Developing for a greater cause

So, for a number of years, I’ve had a sort of rule: “don’t do work for free.”

There are a number of caveats to this. Doing stuff for myself or my own projects would technically be working for free, but maybe I’m doing it to figure out how to do a new thing in WordPress or development in general or maybe this is for one of my business sites (so, ultimately — we hope — would lead to cash and not working for free). This is purely an economic thing — doing work for free means I don’t get paid (obviously) — and since I work primarily for myself, not getting paid is Kind Of A Big Deal. Ideally all my side projects will ultimately lead to paid work, even if it’s a matter of building experience and becoming a better developer.

That’s how my Cat Signal plugin started out. It was something that no one else had done yet and I did it for myself and to play more with the Settings API and validation best practices and trying to make myself sure that I am _doing_it_right() in terms of writing good WordPress code. When it was done, and still no one else had done it yet, and people started to download it, I thought, “huh, well, maybe it would be a good idea to let the Internet Defense League know that I did this, and they can maybe post a link to it on their site or whatever.” I’d like to take a second to point out that they never contacted me to do this plugin (they probably wouldn’t know me to contact me and presumably they didn’t contact anybody). This plugin was built organically out of a need to have a plugin to run the javascript for the IDL alerts without having to hack your theme and lose that stuff next time there’s a campaign.

Since then, I’ve been contacted by some folks at the IDL and invited to join their developer Google Group (though it’s open to non-devs as well) and have learned that not only are they actively promoting the plugin for their WordPress users to test it out in advance of a campaign that’s coming up, but that there’s this wider world of people who I wasn’t developing for because I built this originally for myself. And this is what every developer wants, right? You write code you think is useful and hope that other people find it useful, too. But even better than that is to be promoting a cause, and the Internet Defense League is a cause.

In my experience, causes tend not to pay very well. In fact, coding for causes has, historically, sucked. That’s speaking from a web designer standpoint where I’m building a site for a non-profit who really doesn’t have a lot of funds to pay for the work they need done. But there’s really only so much of that that you can do before you go broke, right? You can’t make a living working for free. For my part, this wider audience for the Cat Signal plugin has a) made me aware of a stupid oops I left in the code b) made me aware of a way to test whether the script was installed correctly that I didn’t know about and c) showed me some areas where I could improve the plugin. Which goes back to the original intent of doing this to increase my knowledge and skills and I learned a new php function (is_numeric()) in the process.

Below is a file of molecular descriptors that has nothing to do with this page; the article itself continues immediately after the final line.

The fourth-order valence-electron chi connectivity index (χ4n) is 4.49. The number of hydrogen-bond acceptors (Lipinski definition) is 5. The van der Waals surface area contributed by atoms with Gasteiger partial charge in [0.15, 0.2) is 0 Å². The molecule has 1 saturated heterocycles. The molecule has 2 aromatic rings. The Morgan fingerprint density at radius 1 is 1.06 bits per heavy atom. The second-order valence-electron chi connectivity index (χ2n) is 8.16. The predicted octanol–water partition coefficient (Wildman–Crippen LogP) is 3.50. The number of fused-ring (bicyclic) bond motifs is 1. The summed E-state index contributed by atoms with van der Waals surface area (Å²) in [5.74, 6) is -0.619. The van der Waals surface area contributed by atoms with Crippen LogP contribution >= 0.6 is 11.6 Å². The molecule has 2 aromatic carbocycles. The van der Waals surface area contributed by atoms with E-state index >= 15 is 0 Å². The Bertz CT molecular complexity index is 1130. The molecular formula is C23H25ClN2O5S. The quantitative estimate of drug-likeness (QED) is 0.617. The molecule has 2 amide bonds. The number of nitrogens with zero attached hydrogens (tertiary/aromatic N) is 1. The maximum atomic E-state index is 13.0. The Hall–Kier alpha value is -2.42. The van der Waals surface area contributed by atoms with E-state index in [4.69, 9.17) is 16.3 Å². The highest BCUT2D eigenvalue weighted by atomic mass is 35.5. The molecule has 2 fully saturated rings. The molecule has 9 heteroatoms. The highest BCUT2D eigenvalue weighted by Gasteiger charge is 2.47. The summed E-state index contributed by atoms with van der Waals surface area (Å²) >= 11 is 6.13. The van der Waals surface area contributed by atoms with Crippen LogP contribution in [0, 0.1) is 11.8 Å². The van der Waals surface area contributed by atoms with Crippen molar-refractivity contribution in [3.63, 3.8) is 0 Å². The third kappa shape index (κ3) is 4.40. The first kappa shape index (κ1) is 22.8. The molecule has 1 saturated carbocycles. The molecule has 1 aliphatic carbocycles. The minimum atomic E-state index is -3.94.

This morning I responded to a forum post in the Cat Signal support forums about what else can be done to impact the cause (or causes) which led me to write a pseudo-philosophical/political/ideological response about activism, awareness, social engineering and education. In a WordPress support forum. I’ve been involved in activist groups in the past and it all comes back to making people aware that there’s something worth caring about.  Which is what the plugin and the IDL Cat Signal does. It’s not going to force the issue if it’s not going to be forced, and it’s not the same as donating cash, which is always the best way to help these causes and activist groups. But talking about civic responsibility (yes, I went there) and how every individual is responsible for doing their part in a democratic system if you don’t agree with something that’s going on made me happy to be contributing in my small part to a wider cause that reflects how I look at the world sans actually getting paid.  (Although, getting paid for this would be even more awesome. Just sayin‘. *cough*)

Take action for change…with your mobile carrier

This is guest post by Chris Reynolds, one half of the design team at Arcane Palette Creative Design. If you’d like to guest post on 10 Times One, click here.

About a week ago, I got an interesting piece of snail mail.  It came from
CREDO Mobile — a name that didn’t ring any bells at the time — but it didn’t start off like your average “switch to us” cell phone pitch.  Instead it began by talking about all the positive change that has been accomplished in the past year: initiatives to help combat global warming, improved health care, marriage equality in Iowa, Connecticut, Vermont and New Hampshire, the Lily Ledbetter Act — which ensures that victims of pay discrimination can go to court for justice…

What is this?  Is this a political campaign or a mobile provider?  What’s their angle?